Jeremy A. Younkin


I represent companies and research institutions in high-stakes patent infringement cases and other IP disputes.

Jeremy Younkin is a seasoned IP litigator who handles patent infringement disputes and other IP-related litigation, such as disputes over royalty payments and ownership of IP rights. He has represented life sciences clients in significant IP disputes concerning biotherapeutics, recombinant DNA technology, and tools and methods for cellular analysis. He has also handled cases involving an array of subject matter outside the life sciences, from satellite dishes to cosmetic packaging. Jeremy has successfully served as trial counsel in federal court, state court and the ITC.


  • Harvard Law School, J.D., cum laude
  • Carleton College, B.A., magna cum laude
  • Clerkship: Honorable Lawrence E. Kahn, U.S. District Court for the Northern District of New York

Bar and Court Admissions

  • Massachusetts
  • U.S. Court of Appeals for the Federal Circuit
  • U.S. District Court for the District of Massachusetts
  • U.S. Court of Appeals for the First Circuit
  • U.S. District Court for the Eastern District of Texas


  • Representing Elysium Health in defense of District of Delaware lawsuit alleging infringement of two patents related to nicotinamide riboside.  Obtained PTAB ruling invalidating half the claims of the asserted patents as anticipated by the prior art and district court summary judgment ruling invalidating the other half under 35 U.S.C. §101.  
  • Represented Celsee in District of Delaware patent infringement and false advertising dispute with 10x Genomics concerning instruments for single-cell analysis and associated consumables. Case settled shortly before trial.  
  • Represented University of Massachusetts in dispute over ownership of patents and patent applications involving siRNA technology.  Obtained Consent Judgment confirming UMass’ ownership rights.
  • Lead counsel for all five respondents in ITC investigation concerning lip balm products. Complainants withdrew their complaint against three respondents after we moved to terminate the investigation. The investigation was terminated as to the other two on the basis of settlement agreements.  
  • Trial counsel for Massachusetts Biologic Laboratories of the University of Massachusetts in dispute regarding MedImmune’s royalty obligations under an agreement covering Synagis®, an anti-RSV monoclonal antibody. Won ruling in Maryland state court, after an eight-day trial, that MedImmune must continue to pay royalties. Judgment affirmed on appeal.
  • Represented Biogen in defense of patent infringement suit brought by Classen Immunotherapies in District of Maryland. Obtained dismissal of all claims with prejudice, an “exceptional” case finding under 35 U.S.C. § 285, and award of attorneys’ fees.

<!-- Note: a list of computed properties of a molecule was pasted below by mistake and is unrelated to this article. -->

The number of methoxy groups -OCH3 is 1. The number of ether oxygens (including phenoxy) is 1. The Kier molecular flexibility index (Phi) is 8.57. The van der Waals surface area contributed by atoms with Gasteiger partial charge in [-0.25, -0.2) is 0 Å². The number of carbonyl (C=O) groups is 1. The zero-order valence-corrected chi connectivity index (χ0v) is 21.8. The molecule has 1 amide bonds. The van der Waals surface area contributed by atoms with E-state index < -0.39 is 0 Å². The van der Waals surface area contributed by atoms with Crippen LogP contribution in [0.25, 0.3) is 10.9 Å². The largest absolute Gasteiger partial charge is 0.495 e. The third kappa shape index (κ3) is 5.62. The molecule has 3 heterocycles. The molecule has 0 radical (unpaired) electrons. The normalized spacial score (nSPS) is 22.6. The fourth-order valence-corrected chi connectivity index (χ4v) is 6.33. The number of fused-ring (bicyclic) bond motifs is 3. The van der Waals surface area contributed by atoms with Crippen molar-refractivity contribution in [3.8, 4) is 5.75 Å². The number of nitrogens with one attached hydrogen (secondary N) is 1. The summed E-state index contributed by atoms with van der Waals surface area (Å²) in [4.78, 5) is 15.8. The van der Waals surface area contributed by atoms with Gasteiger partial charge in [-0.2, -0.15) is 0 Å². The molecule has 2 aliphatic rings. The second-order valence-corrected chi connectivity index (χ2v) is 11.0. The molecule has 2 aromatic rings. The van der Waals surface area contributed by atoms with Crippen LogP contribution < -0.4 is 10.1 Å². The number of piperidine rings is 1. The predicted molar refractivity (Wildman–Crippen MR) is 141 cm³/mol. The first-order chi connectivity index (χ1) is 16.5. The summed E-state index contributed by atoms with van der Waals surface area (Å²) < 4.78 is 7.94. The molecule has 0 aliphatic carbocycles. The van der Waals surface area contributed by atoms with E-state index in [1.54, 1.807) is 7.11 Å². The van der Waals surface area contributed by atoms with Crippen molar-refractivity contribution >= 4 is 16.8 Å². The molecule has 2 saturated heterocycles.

• Represented Biogen in District of Delaware patent dispute with Novartis in which Novartis claimed that use of the GS Gene Expression System™ to make biologics infringed Novartis’ patent. Obtained favorable settlement weeks before trial and during the pendency of motions for summary judgment of invalidity and non-infringement.
  • Represented eight respondents, including European paper manufacturer, in ITC investigation regarding low ignition propensity paper technology. Obtained settlement and worldwide license days before trial.
  • Successfully defended Biogen in patent dispute with Sanofi-Aventis Deutschland involving patents directed to human CMV regulatory sequences. Obtained writ of mandamus from the Federal Circuit ordering the Eastern District of Texas to transfer the case to the Northern District of California. See In re Genentech, Inc. and Biogen Idec Inc., 566 F.3d 1338 (Fed. Cir. 2009). The district court granted summary judgment of non-infringement and the Federal Circuit affirmed. Sanofi-Aventis Deutschland GmbH v. Genentech, Inc. and Biogen Idec, 473 Fed. Appx. 885 (Fed. Cir. March 22, 2012).
  • Trial counsel for respondents in ITC investigation concerning two patents related to the use of genetically engineered bacteria to produce lysine.  Won ITC ruling invalidating both patents and finding that patent owner had committed inequitable conduct.  On appeal, the Federal Circuit affirmed. Ajinomoto Co., Inc. v. ITC, 597 F.3d. 1267 (2010).
  • Trial counsel for leading manufacturer of mobile satellite dish systems in patent litigation in the District of Minnesota. Obtained jury verdict invalidating the sole asserted claim. Plaintiff did not appeal.


  • Author, Indemnification Issues in Patent Infringement Cases, Corporate Counsel (February 2015)
  • Contributing author, Annual Review of Intellectual Property Law Developments, ABA Section of Intellectual Property Law (2010)
  • Co-author, Facing ITC Investigation? What Chinese Biotechnology Companies Should Know About Patent Litigation in the United States International Trade Commission, ASIA PACIFIC BIOTECH NEWS (July 2009)
  • Supreme Court Holds Equitable Laches is No Longer Available to Limit Patent Damages
  • En Banc Federal Circuit Clarifies Application of On-Sale Bar to Contract Manufacturing
  • Federal Circuit’s En Banc Suprema Ruling Confirms the ITC’s Authority to Exclude Imported Goods Used to Directly Infringe in the United States
  • Supreme Court Rejects Good-Faith Belief of Invalidity Defense to Claims of Inducement of Patent Infringement

Honors & Involvement

  • Intellectual Property Owners Association, Member
  • Massachusetts Bar Association, Member 
  • Boston Bar Association, Member

Speaking Engagements

  • Speaker, "IP Agreements: Structuring Indemnification and Limitation of Liability Provisions to Allocate Infringement Risk," Strafford CLE Webinar (September 2015)
  • Speaker, "Shifting Sands: What is Discoverable and Admissible for Damages, Willfulness and Other Purposes," IPO Continuing Legal Education Roundtable (March 2011)
  • Speaker, "Local Model Patent Rules," IPO Annual Meeting (September 2009)